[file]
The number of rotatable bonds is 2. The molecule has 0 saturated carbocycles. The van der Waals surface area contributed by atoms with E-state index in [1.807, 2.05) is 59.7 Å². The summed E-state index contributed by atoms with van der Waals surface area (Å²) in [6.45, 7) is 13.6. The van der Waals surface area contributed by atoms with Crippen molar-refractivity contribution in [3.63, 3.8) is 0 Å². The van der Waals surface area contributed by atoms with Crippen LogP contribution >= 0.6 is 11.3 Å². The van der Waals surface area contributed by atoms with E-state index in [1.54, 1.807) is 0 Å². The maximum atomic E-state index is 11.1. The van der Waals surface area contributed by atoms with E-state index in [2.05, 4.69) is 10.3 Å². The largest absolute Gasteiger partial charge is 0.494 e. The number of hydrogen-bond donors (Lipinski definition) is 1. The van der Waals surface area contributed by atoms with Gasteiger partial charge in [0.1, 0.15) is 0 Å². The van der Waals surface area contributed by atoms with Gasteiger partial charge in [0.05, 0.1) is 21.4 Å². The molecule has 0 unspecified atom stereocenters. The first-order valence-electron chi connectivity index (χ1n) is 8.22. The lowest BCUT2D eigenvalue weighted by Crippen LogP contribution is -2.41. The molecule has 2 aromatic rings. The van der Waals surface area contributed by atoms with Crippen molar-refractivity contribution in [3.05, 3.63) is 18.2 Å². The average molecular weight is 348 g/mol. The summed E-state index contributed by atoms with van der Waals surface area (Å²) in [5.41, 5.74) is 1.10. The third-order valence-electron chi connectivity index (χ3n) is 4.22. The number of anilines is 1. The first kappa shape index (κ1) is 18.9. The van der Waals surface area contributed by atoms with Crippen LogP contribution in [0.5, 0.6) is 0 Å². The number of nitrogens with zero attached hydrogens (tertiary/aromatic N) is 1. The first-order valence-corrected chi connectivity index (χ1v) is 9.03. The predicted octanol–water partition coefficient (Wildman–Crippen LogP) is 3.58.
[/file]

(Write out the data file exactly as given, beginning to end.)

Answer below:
The number of rotatable bonds is 2. The molecule has 0 saturated carbocycles. The van der Waals surface area contributed by atoms with E-state index in [1.807, 2.05) is 59.7 Å². The summed E-state index contributed by atoms with van der Waals surface area (Å²) in [6.45, 7) is 13.6. The van der Waals surface area contributed by atoms with Crippen molar-refractivity contribution in [3.63, 3.8) is 0 Å². The van der Waals surface area contributed by atoms with Crippen LogP contribution >= 0.6 is 11.3 Å². The van der Waals surface area contributed by atoms with E-state index in [1.54, 1.807) is 0 Å². The maximum atomic E-state index is 11.1. The van der Waals surface area contributed by atoms with E-state index in [2.05, 4.69) is 10.3 Å². The largest absolute Gasteiger partial charge is 0.494 e. The number of hydrogen-bond donors (Lipinski definition) is 1. The van der Waals surface area contributed by atoms with Gasteiger partial charge in [0.1, 0.15) is 0 Å². The van der Waals surface area contributed by atoms with Gasteiger partial charge in [0.05, 0.1) is 21.4 Å². The molecule has 0 unspecified atom stereocenters. The first-order valence-electron chi connectivity index (χ1n) is 8.22. The lowest BCUT2D eigenvalue weighted by Crippen LogP contribution is -2.41. The molecule has 2 aromatic rings. The van der Waals surface area contributed by atoms with Crippen molar-refractivity contribution in [3.05, 3.63) is 18.2 Å². The average molecular weight is 348 g/mol. The summed E-state index contributed by atoms with van der Waals surface area (Å²) in [5.41, 5.74) is 1.10. The third-order valence-electron chi connectivity index (χ3n) is 4.22. The number of anilines is 1. The first kappa shape index (κ1) is 18.9. The van der Waals surface area contributed by atoms with Crippen LogP contribution in [0.5, 0.6) is 0 Å². The number of nitrogens with zero attached hydrogens (tertiary/aromatic N) is 1. The first-order valence-corrected chi connectivity index (χ1v) is 9.03. The predicted octanol–water partition coefficient (Wildman–Crippen LogP) is 3.58.